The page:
Book review: Marketing and the Bottom Line by Professor Tim Ambler – Part 2 of 2
Continuing the review of Professor Tim Ambler’s book, Marketing and the Bottom Line, we now focus on a very interesting topic in the context of marketing performance measurement, in particular and performance measurement, in general, which is the process of performance assessment itself.
Whenever describing a performance measurement or management system, it is of crucial importance to determine the level of maturity of the system, in order to have a clear image on the expectations from the assessment and what can be done to improve the system itself and take it to a next level of complexity.
Professor Tim Ambler identifies five possible stages of marketing performance assessment, as follows (Ambler, 2003):
1. No assessment at all
This characterizes companies in which the idea of marketing performance assessment has not yet even risen, the possible causes being the fact that marketing is not seen as something that needs attention from top management or that things are going so well for the company that there is no place for changes or critical marketing review. However, what these companies neglect is that market conditions may always change impromptu, taking the company by surprise and causing serious damages.
2. Marketing assessment from a financial point of view
In this case, top management is mostly preoccupied with the financial figures, determining that marketing, as well as other functions, is evaluated by means of revenue, profits and, in some cases, brand valuation. The weak point in this context is that financial evaluation lacks the assessment of the sources for cash flow and it only reflects effects, and not causes for that effects.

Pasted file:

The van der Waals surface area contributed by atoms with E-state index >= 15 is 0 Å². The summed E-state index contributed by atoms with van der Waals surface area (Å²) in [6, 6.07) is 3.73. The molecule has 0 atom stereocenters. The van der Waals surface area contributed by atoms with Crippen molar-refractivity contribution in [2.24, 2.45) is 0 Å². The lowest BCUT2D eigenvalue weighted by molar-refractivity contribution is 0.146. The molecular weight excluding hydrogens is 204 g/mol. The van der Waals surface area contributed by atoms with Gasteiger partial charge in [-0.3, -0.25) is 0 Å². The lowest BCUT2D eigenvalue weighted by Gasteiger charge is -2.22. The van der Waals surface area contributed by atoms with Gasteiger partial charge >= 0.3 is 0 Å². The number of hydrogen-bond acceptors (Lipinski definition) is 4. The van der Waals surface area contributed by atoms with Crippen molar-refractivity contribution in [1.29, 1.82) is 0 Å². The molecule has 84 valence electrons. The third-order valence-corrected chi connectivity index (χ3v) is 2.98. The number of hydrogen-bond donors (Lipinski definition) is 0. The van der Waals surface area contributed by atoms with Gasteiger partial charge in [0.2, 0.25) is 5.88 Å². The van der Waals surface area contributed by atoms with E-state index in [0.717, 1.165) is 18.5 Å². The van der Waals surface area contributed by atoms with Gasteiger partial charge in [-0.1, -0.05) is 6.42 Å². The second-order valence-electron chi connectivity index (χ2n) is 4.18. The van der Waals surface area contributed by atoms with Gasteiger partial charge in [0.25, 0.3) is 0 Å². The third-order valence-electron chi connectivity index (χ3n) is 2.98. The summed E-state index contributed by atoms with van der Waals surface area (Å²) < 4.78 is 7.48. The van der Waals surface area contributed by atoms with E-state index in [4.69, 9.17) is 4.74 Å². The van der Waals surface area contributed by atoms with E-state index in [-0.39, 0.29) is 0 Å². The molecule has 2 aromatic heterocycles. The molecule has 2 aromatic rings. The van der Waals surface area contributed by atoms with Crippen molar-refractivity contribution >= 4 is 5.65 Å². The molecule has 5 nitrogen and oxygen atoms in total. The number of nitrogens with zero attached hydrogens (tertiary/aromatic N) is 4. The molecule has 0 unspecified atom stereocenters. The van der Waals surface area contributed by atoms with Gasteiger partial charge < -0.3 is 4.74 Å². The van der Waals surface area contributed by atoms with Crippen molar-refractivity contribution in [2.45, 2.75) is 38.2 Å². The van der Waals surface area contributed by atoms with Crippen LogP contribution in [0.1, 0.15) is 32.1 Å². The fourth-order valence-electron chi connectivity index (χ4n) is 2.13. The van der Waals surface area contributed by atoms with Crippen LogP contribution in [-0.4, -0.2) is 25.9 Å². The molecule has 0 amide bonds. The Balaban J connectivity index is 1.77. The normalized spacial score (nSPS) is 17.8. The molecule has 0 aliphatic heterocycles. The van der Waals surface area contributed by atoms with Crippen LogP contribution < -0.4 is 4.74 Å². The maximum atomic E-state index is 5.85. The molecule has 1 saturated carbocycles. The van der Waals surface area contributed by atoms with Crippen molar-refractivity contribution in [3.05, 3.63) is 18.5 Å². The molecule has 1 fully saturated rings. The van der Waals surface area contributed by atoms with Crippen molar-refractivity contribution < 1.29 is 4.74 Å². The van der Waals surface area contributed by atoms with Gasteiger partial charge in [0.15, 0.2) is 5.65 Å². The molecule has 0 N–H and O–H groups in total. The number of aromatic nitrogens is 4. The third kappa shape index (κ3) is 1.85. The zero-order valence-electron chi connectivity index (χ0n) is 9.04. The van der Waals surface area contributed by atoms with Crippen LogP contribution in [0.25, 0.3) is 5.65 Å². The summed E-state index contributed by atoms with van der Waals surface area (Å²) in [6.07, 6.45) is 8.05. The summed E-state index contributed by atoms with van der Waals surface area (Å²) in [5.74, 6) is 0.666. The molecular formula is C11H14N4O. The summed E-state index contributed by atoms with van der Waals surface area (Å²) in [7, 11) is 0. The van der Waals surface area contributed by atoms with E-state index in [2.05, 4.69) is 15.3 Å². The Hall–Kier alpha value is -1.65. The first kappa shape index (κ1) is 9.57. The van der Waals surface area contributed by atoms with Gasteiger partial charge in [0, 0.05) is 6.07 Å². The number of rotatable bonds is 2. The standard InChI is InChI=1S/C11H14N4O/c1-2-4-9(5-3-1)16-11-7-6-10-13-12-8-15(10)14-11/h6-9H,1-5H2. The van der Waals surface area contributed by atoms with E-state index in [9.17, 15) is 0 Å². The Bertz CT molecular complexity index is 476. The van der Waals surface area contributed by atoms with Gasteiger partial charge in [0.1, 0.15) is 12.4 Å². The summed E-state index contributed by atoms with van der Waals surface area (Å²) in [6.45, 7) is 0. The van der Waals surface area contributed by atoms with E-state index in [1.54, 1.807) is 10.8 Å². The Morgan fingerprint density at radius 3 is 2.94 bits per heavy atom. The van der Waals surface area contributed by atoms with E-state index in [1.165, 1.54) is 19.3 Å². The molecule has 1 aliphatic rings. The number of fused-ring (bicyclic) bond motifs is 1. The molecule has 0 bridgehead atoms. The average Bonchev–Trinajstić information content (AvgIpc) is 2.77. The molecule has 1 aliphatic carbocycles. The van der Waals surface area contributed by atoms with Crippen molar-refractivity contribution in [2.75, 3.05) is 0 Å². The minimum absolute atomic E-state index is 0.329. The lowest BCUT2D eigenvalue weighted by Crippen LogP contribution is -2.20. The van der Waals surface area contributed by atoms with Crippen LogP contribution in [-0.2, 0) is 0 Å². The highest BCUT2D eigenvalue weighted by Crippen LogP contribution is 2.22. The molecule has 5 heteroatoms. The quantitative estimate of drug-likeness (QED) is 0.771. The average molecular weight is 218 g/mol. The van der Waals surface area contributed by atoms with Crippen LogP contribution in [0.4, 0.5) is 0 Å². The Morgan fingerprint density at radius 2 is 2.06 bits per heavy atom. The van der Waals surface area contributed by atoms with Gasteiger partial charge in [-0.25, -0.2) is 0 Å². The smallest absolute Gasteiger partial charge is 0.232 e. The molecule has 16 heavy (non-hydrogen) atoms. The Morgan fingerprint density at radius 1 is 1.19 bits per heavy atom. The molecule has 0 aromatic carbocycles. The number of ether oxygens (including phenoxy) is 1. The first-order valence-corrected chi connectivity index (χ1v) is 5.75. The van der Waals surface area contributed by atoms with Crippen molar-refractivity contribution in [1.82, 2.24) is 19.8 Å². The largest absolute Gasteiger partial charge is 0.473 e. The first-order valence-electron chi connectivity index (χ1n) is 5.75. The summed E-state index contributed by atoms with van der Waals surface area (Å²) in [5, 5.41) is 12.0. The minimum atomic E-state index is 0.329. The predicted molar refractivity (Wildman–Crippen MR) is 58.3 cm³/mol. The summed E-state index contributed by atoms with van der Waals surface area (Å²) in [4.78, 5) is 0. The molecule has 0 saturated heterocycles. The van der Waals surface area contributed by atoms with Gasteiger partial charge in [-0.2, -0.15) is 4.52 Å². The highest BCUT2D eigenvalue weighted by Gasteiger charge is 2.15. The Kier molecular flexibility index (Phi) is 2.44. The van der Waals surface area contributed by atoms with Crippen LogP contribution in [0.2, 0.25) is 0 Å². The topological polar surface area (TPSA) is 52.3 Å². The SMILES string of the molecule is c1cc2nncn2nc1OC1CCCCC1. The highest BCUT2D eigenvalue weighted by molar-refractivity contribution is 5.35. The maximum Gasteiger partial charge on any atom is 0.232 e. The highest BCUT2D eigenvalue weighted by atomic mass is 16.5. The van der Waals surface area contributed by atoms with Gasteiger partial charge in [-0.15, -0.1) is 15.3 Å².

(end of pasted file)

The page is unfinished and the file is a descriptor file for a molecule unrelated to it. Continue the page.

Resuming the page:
3. Mix of financial and non-financial metrics
In this stage, management has realized that financial indicators alone are not enough, thus a multitude of non-financial metrics are introduced across the company’s functions, including marketing. Although offering a larger perspective on performance, this situation usually involves the lack of finding a balance for the volume of metrics to be employed. If not treated with caution, measurement can lead to new demands and questions being raised, new metrics being introduced and so on, until the system becomes overwhelming and confusing, the value it adds being limited considering the efforts.
4. Development of a market focus
At this point, the overwhelming variety of metrics (both financial and non-financial) are being streamlined by management, and a collection of indicators are selected in order to give a single coherent view on the market. While projecting a more focused and rationalized approach, the problem in this stage remains the question of whether these metrics are the “right” ones. The author argues that it can happen that marketers hold tight to familiar indicators, which can be a good thing if aiming to maintain comparable data, but also a bad thing if not accurately analyzing the relevance of those metrics for the particular case of the company.
5. Adoption of a scientific approach to measuring performance
This stage involves an even more rationalized and refined process of selecting the performance measures, by applying mathemathic and qualitative analysis to the database of past and current metrics in order to provide the shortest and most relevant list. Where possible, this analysis would reflect which metrics used in the past were best to predict current performance, and although it cannot be guaranteed for sure that they would predict future performance, it would be a good starting point for preparing the pool of the most representative metrics for top management to choose from.
The five stages of marketing performance assessment
Ambler, T. (2003), Marketing and the Bottom Line. The marketing metrics to pump up cash flow, Second edition, Prentice Hall, London, UK.
Image Source: adapted from Ambler (2003)